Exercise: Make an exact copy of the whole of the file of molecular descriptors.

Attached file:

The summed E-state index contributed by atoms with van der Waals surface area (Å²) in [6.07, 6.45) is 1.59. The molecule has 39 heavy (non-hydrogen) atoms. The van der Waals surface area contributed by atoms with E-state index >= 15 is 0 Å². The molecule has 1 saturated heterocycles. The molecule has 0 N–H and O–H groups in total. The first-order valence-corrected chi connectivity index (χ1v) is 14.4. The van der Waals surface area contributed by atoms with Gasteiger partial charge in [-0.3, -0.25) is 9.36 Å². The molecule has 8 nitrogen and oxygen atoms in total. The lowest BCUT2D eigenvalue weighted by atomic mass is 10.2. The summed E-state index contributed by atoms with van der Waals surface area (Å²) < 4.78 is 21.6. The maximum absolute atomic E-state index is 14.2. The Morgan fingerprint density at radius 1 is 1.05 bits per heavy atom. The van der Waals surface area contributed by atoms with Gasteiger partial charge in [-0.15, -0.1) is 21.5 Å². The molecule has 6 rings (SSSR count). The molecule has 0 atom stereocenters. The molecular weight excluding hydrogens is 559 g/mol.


The summed E-state index contributed by atoms with van der Waals surface area (Å²) in [6.07, 6.45) is 1.59. The molecule has 39 heavy (non-hydrogen) atoms. The van der Waals surface area contributed by atoms with E-state index >= 15 is 0 Å². The molecule has 1 saturated heterocycles. The molecule has 0 N–H and O–H groups in total. The first-order valence-corrected chi connectivity index (χ1v) is 14.4. The van der Waals surface area contributed by atoms with Gasteiger partial charge in [-0.3, -0.25) is 9.36 Å². The molecule has 8 nitrogen and oxygen atoms in total. The lowest BCUT2D eigenvalue weighted by atomic mass is 10.2. The summed E-state index contributed by atoms with van der Waals surface area (Å²) < 4.78 is 21.6. The maximum absolute atomic E-state index is 14.2. The Morgan fingerprint density at radius 1 is 1.05 bits per heavy atom. The van der Waals surface area contributed by atoms with Gasteiger partial charge in [-0.15, -0.1) is 21.5 Å². The molecule has 6 rings (SSSR count). The molecule has 0 atom stereocenters. The molecular weight excluding hydrogens is 559 g/mol.